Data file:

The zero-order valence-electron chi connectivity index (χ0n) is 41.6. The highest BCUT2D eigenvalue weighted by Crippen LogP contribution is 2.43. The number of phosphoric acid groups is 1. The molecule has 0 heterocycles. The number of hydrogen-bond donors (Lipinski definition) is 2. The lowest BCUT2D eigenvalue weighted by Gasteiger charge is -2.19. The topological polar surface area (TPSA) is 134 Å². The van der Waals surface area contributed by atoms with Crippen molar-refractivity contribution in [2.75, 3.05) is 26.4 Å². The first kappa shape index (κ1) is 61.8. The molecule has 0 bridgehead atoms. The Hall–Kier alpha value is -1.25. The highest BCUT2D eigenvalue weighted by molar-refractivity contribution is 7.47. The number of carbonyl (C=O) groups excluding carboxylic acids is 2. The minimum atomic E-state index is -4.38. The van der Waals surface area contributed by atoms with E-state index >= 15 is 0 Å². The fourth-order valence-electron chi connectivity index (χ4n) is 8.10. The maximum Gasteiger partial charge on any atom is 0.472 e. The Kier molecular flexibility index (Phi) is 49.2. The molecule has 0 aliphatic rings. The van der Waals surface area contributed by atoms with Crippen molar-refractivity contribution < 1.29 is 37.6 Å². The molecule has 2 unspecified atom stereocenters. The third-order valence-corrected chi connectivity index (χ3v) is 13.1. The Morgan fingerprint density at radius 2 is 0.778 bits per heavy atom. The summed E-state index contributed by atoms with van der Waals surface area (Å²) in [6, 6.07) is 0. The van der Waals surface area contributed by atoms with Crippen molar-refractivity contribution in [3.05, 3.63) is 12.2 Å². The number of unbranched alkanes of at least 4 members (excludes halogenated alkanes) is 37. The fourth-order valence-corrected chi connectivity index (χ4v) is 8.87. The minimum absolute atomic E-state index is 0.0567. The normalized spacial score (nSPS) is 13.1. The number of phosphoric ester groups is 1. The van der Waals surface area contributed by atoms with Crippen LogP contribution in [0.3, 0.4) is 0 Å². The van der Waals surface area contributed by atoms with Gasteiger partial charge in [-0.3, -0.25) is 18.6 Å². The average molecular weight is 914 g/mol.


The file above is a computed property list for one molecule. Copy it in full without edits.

The zero-order valence-electron chi connectivity index (χ0n) is 41.6. The highest BCUT2D eigenvalue weighted by Crippen LogP contribution is 2.43. The number of phosphoric acid groups is 1. The molecule has 0 heterocycles. The number of hydrogen-bond donors (Lipinski definition) is 2. The lowest BCUT2D eigenvalue weighted by Gasteiger charge is -2.19. The topological polar surface area (TPSA) is 134 Å². The van der Waals surface area contributed by atoms with Crippen molar-refractivity contribution in [2.75, 3.05) is 26.4 Å². The first kappa shape index (κ1) is 61.8. The molecule has 0 bridgehead atoms. The Hall–Kier alpha value is -1.25. The highest BCUT2D eigenvalue weighted by molar-refractivity contribution is 7.47. The number of carbonyl (C=O) groups excluding carboxylic acids is 2. The minimum atomic E-state index is -4.38. The van der Waals surface area contributed by atoms with E-state index >= 15 is 0 Å². The fourth-order valence-electron chi connectivity index (χ4n) is 8.10. The maximum Gasteiger partial charge on any atom is 0.472 e. The Kier molecular flexibility index (Phi) is 49.2. The molecule has 0 aliphatic rings. The van der Waals surface area contributed by atoms with Crippen molar-refractivity contribution < 1.29 is 37.6 Å². The molecule has 2 unspecified atom stereocenters. The third-order valence-corrected chi connectivity index (χ3v) is 13.1. The Morgan fingerprint density at radius 2 is 0.778 bits per heavy atom. The summed E-state index contributed by atoms with van der Waals surface area (Å²) in [6, 6.07) is 0. The van der Waals surface area contributed by atoms with Crippen molar-refractivity contribution in [3.05, 3.63) is 12.2 Å². The number of unbranched alkanes of at least 4 members (excludes halogenated alkanes) is 37. The fourth-order valence-corrected chi connectivity index (χ4v) is 8.87. The minimum absolute atomic E-state index is 0.0567. The normalized spacial score (nSPS) is 13.1. The number of phosphoric ester groups is 1. The van der Waals surface area contributed by atoms with Crippen LogP contribution in [0.3, 0.4) is 0 Å². The van der Waals surface area contributed by atoms with Gasteiger partial charge in [-0.3, -0.25) is 18.6 Å². The average molecular weight is 914 g/mol.